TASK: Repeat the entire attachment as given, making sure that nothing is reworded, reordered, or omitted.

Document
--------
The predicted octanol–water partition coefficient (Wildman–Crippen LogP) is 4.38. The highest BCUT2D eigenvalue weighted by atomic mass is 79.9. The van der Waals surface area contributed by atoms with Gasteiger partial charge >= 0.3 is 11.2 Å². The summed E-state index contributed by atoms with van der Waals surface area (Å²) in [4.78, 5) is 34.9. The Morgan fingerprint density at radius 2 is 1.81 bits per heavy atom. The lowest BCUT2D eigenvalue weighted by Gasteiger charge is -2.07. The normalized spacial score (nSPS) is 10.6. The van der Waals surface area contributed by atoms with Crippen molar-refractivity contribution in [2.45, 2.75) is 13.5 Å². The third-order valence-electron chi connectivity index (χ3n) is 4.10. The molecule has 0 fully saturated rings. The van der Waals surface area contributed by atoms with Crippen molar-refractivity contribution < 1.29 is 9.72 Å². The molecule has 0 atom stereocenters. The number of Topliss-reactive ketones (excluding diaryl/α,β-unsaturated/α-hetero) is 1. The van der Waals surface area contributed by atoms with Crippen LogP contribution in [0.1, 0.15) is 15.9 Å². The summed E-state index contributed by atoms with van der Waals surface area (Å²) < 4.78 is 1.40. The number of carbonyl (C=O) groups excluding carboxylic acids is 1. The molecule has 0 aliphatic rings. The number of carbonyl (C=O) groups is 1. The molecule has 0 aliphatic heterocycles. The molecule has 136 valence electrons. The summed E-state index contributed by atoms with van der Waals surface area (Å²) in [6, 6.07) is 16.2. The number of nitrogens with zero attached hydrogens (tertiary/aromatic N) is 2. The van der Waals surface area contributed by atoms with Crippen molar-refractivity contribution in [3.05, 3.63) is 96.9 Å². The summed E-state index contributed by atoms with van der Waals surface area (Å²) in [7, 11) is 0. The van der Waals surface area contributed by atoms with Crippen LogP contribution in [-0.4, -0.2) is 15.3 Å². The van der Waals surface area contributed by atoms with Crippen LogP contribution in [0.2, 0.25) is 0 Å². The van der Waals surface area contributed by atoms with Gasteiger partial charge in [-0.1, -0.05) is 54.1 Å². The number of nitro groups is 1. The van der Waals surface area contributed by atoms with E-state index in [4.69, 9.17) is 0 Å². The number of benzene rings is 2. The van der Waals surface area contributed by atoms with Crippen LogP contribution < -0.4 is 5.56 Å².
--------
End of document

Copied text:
The predicted octanol–water partition coefficient (Wildman–Crippen LogP) is 4.38. The highest BCUT2D eigenvalue weighted by atomic mass is 79.9. The van der Waals surface area contributed by atoms with Gasteiger partial charge >= 0.3 is 11.2 Å². The summed E-state index contributed by atoms with van der Waals surface area (Å²) in [4.78, 5) is 34.9. The Morgan fingerprint density at radius 2 is 1.81 bits per heavy atom. The lowest BCUT2D eigenvalue weighted by Gasteiger charge is -2.07. The normalized spacial score (nSPS) is 10.6. The van der Waals surface area contributed by atoms with Crippen molar-refractivity contribution in [2.45, 2.75) is 13.5 Å². The third-order valence-electron chi connectivity index (χ3n) is 4.10. The molecule has 0 fully saturated rings. The van der Waals surface area contributed by atoms with Crippen molar-refractivity contribution < 1.29 is 9.72 Å². The molecule has 0 atom stereocenters. The number of Topliss-reactive ketones (excluding diaryl/α,β-unsaturated/α-hetero) is 1. The van der Waals surface area contributed by atoms with Crippen LogP contribution in [0.1, 0.15) is 15.9 Å². The summed E-state index contributed by atoms with van der Waals surface area (Å²) < 4.78 is 1.40. The number of carbonyl (C=O) groups excluding carboxylic acids is 1. The molecule has 0 aliphatic rings. The number of carbonyl (C=O) groups is 1. The molecule has 0 aliphatic heterocycles. The molecule has 136 valence electrons. The summed E-state index contributed by atoms with van der Waals surface area (Å²) in [6, 6.07) is 16.2. The number of nitrogens with zero attached hydrogens (tertiary/aromatic N) is 2. The van der Waals surface area contributed by atoms with Crippen molar-refractivity contribution in [3.05, 3.63) is 96.9 Å². The summed E-state index contributed by atoms with van der Waals surface area (Å²) in [7, 11) is 0. The van der Waals surface area contributed by atoms with Crippen LogP contribution in [-0.4, -0.2) is 15.3 Å². The van der Waals surface area contributed by atoms with Crippen LogP contribution in [0.2, 0.25) is 0 Å². The van der Waals surface area contributed by atoms with Gasteiger partial charge in [-0.1, -0.05) is 54.1 Å². The number of nitro groups is 1. The van der Waals surface area contributed by atoms with E-state index in [4.69, 9.17) is 0 Å². The number of benzene rings is 2. The van der Waals surface area contributed by atoms with Crippen LogP contribution < -0.4 is 5.56 Å².